“While it might seem too soon to think about this uncomfortable topic, it’s still something that needs to be carefully planned to make everyone’s life a little easier as they handle the grief of losing a loved one.”
Nearly everyone needs a will, also known as a last will and testament, to list all properties and assets and how they should be distributed postmortem. While the decisions are all yours, it’s helpful to know what personal possessions your children may or may not want to receive as part of their inheritance, as explained in the article “12 Things Your Kids Actually Might Want to Inherit” from Entrepreneur.
Making a list of things you want your children to inherit will save a lot of time, especially if you have a lot of possessions you want to give to them. You might think they want your collection of fine china and glassware, silverware and Grandma Helen’s sculptures. However, you might be wrong.
Wanting your children to have these items so they stay in the family isn’t wrong. However, it’s more than likely they’ll be donated after you die. If you want to make your children’s lives a little easier, here are twelve things they actually might want:
Cash money. Cash is the ideal asset, since it can be easily divided. Cash also provides an easy way to give your children a chance to invest in stocks or real estate or a means of starting a business.
Annuities. An inherited annuity has several advantages, including tax benefits, especially if they are non-qualified annuities paid for with after-tax dollars. By annuitizing an annuity, heirs may convert it into a steady and dependable income stream to help cover living expenses. They can choose to do this for a pre-defined period of time or for life, if the original annuity contract was created as a multi-life annuity.
Recipes. There are any number of ways to create a cookbook, from a simple bound folder to a hard-cover book likely to be shared and talked about, bringing warm memories to all.
Family Photos. Whether you take the time to organize them or not, videos and photos are your family’s history. Keep them in a water-proof bin and protect them for the future generations, until you’re ready to hand them over.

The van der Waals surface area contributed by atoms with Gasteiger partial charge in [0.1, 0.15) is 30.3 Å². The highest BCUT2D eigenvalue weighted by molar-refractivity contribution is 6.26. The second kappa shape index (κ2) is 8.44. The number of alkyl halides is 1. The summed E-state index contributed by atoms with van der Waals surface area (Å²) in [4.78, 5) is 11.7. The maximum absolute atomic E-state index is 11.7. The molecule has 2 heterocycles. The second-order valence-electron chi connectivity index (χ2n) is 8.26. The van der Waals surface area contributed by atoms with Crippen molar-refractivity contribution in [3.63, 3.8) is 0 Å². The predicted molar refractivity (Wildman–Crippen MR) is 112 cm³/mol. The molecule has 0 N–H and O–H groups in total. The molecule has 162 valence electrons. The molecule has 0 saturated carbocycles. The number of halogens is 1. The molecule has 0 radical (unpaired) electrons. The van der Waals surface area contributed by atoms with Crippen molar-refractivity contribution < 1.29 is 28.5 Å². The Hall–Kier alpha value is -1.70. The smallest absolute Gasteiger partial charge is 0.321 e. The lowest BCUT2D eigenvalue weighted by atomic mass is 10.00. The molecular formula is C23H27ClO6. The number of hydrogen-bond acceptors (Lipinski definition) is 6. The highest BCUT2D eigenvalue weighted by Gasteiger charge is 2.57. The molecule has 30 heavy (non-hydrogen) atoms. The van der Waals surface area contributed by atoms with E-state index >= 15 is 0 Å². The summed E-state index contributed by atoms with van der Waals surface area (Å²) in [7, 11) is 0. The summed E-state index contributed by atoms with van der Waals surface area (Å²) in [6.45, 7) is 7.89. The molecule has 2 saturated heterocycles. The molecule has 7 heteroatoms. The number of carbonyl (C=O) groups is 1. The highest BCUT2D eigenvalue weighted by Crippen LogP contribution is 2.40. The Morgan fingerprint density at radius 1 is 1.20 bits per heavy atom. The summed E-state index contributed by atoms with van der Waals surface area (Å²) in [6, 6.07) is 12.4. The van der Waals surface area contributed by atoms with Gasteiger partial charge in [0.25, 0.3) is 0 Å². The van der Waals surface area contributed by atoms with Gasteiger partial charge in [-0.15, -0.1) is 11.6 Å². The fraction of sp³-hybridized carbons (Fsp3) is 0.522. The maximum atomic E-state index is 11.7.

Trusts. Trusts are not just for wealthy people. Trusts are an all-purpose tool for passing assets across generations, controlling how they are used and minimizing estate tax liability. A trust is a legal entity to hold a variety of assets. A trust allows you to set down what you want done with the money, from paying for college to buying a first home. You name a trustee who is in charge of managing the trust and making sure your wishes are followed.
Furniture. Today’s young adult is more likely to want authentic furniture with family history than the latest knockdown furniture from Ikea. They also know how expensive good furniture is and may welcome saving money when furnishing their first home.
Vinyl Records. While collectors may value pristine records, the albums you listened to with scratches and skips will be prized by younger listeners. They evoke happy memories and hold sentimental value.
Life Insurance. If you want to leave money for your family but worry about the impact of taxes, life insurance is a good option. Your estate planning attorney will be able to explain who the beneficiary should be, or if you need to set up a trust to benefit your children.
Real Estate. Real estate is a strong investment with a track record of growth. Keeping a vacation home in the family for future generations requires extra planning. For many families, even a simple cabin by the lake is a touchstone of family history.
A Business. Family-owned businesses are often passed to the next generation. An established business has value up front and, if all is well with the business, provides income. A succession plan will be needed. Be realistic: if your children have never set foot in your office or expressed interest in the business, selling it may be a better move.
Investment Accounts. Stocks, bonds or other investment accounts can be gifted to children while you are living or after you die. Like cash, this asset is easily divided and relatively easy to give.
Education Funds. You can start a College Savings Account 529 for individual children when they are born or open one at any time to help with college expenses. Having financial help for college could be the difference between the burden of college loans or being able to explore different careers without the constant worry that a six-figure debt brings.
Your estate planning attorney will be able to explore all of the different ways to transfer wealth to the next generation while you are living and after you pass.
Reference: Entrepreneur (Oct. 30, 2022) “12 Things Your Kids Actually Might Want to Inherit”